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Lumber sealers can rescue trouble-prone wooden decks

Is there a wooden deck somewhere around the house? Does it seem like a perpetual maintenance problem?

Not to worry: lumber sealers can come to the rescue. But first, a few facts and fictions about wood products:- Fiction: Pressure-treated lumber doesn't need waterproofing.

Fact: Pre-treated lumber is injected with insect-damage preventers, but it is not waterproofed. Actually, the chemicals used to treat the wood for bugs dry out the wood, which makes it want to absorb more water, hence, the swelling and shrinking that results in damaged wood. Wood should be pressure-treated, then waterproofed.

- Fiction: Water beading is a sure sign that the wood is waterproofed.

Fact: Some wood products are made to produce water beading without effectively protecting the wood from water penetration. Check to see that the product will continue to hold moisture out after the initial beading.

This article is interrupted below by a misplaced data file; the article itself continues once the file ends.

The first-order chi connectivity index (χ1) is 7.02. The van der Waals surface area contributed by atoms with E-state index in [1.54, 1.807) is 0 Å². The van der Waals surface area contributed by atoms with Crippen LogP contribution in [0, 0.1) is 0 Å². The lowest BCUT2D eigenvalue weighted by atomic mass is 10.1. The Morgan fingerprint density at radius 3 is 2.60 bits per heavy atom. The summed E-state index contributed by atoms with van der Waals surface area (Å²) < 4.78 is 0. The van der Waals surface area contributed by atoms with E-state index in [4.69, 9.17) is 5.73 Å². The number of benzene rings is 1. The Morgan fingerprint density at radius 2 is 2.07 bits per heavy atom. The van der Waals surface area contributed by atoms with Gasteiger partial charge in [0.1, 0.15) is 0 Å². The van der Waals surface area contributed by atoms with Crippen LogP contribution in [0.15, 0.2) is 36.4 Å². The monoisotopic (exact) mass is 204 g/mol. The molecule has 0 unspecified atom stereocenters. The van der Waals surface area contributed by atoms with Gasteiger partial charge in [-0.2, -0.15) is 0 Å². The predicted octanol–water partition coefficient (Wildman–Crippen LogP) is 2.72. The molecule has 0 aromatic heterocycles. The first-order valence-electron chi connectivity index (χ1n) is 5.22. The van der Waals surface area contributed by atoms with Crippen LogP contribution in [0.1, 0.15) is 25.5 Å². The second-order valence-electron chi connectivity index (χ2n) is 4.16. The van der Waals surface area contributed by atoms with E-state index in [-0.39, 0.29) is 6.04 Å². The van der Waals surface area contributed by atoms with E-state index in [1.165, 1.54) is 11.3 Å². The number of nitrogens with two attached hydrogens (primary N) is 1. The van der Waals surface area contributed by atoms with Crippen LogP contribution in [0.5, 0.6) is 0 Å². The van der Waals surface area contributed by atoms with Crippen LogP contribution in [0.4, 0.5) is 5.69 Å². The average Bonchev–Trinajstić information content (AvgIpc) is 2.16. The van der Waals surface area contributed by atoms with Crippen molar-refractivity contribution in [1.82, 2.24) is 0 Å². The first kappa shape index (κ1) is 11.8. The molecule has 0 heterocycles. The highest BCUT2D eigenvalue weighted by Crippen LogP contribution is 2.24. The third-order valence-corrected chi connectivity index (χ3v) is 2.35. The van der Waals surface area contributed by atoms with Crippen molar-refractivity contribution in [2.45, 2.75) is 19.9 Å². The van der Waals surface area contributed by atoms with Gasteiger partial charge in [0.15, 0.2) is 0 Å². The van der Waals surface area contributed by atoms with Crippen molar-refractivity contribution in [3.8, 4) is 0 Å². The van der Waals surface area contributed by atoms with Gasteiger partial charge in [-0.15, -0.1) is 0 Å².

- Fiction: All waterproofing products are made equal.

Fact: Although there are standardized industry tests, they are pass/fail standards, and a score of 60 percent gets a passing grade. Sounds like a D- to me. Certainly not at the head of the class. Look for a company that exceeds the minimum grade. The key is to read labels. Check to see if the product will satisfy all your particular needs such as waterproofing, mildew prevention, wood rot, sun protection. Then check to see if the company guarantees what it sells. It is usually safer to purchase a recognizable brand name or at least a brand recommended by a source you respect.

Wood protection comes in a variety of choices, such as clear, scuff-proof, colored stains, easy-to-apply, one-coat coverage and the list goes on. There's bound to be something out there for every need.